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ElectroStatic Discharge


This has a lot more significance than might be first assumed, as control of static electricity plays a large part in modern electronics and other professions. An ElectroStatic Discharge event is when a static charge is bled off in an uncontrolled fashion, and will be referred to as ESD hereafter.

ESD comes in many forms, it can be as small as 50 volts of electricity being equalized up to many millions of volts. The actual power is extremely small, so small that no danger is generally offered to someone who is in the discharge path of ESD. It usually takes several thousand volts for a person to even notice ESD in the form of a spark and the familiar zap that accompanies it. The problem with ESD is even a small discharge that can go completely unnoticed can ruin semiconductors. A static charge of millions of volts is common, however the reason it is not a threat is there is no current capacity behind it. These extreme voltages do allow ionization of the air and allow oher materials to break down, which is the root of where the damage comes from.

ESD is not a new problem. Black powder manufacturing and other pyrotechnic industries have always been dangerous if an ESD event occurs in the wrong circumstance. During the era of tubes (AKA valves) ESD was a nonexistent issue for electronics, but with the advent of semiconductors, and the increase in miniaturization, it has become much more serious.

Damage to components can, and usually do, occur when the part is in the ESD path. Many parts, such as power diodes, are very robust and can handle the discharge, but if a part has a small or thin geometry as part of their physical structure then the voltage can break down that part of the semiconductor. Currents during these events become quite high, but are in the nanosecond to microsecond time frame. Part of the component is left permanently damaged by this, which can cause two types of failure modes. Catastrophic is the easy one, leaving the part completely nonfunctional. The other can be much more serious. Latent damage may allow the problem component to work for hours, days or even months after the initial damage before catastrophic failure. Many times these parts are referred to as “walking wounded”, since they are working but bad. Figure is shown an example of latent (“walking wounded”) ESD damage. If these components end up in a life support role, such as medical or military use, then the consequences can be grim. For most hobbyists it is an inconvenience, but it can be an expensive one.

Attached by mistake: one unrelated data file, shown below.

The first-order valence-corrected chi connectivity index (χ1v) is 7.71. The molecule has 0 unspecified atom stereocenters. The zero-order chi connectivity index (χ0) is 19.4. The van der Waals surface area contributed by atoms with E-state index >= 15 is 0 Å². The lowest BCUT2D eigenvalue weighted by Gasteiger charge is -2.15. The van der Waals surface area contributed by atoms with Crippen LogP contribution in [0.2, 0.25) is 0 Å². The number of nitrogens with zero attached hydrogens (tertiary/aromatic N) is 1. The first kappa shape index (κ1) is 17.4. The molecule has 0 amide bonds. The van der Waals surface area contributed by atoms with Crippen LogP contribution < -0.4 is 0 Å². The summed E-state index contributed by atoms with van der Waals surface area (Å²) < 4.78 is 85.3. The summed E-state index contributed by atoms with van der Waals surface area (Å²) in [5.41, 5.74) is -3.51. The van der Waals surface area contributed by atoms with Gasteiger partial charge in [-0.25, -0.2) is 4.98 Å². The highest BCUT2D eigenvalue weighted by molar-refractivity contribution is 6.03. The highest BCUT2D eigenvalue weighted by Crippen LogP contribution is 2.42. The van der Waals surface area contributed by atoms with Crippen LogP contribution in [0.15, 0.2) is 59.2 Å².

Even components that are considered fairly rugged can be damaged by ESD. Bipolar transistors, the earliest of the solid state amplifiers, are not immune, though less susceptible. Some of the newer high speed components can be ruined with as little as 3 volts. There are components that might not be considered at risk, such as some specialized resistors and capacitors manufactured using MOS (Metal Oxide Semiconductor) technology, that can be damaged via ESD.

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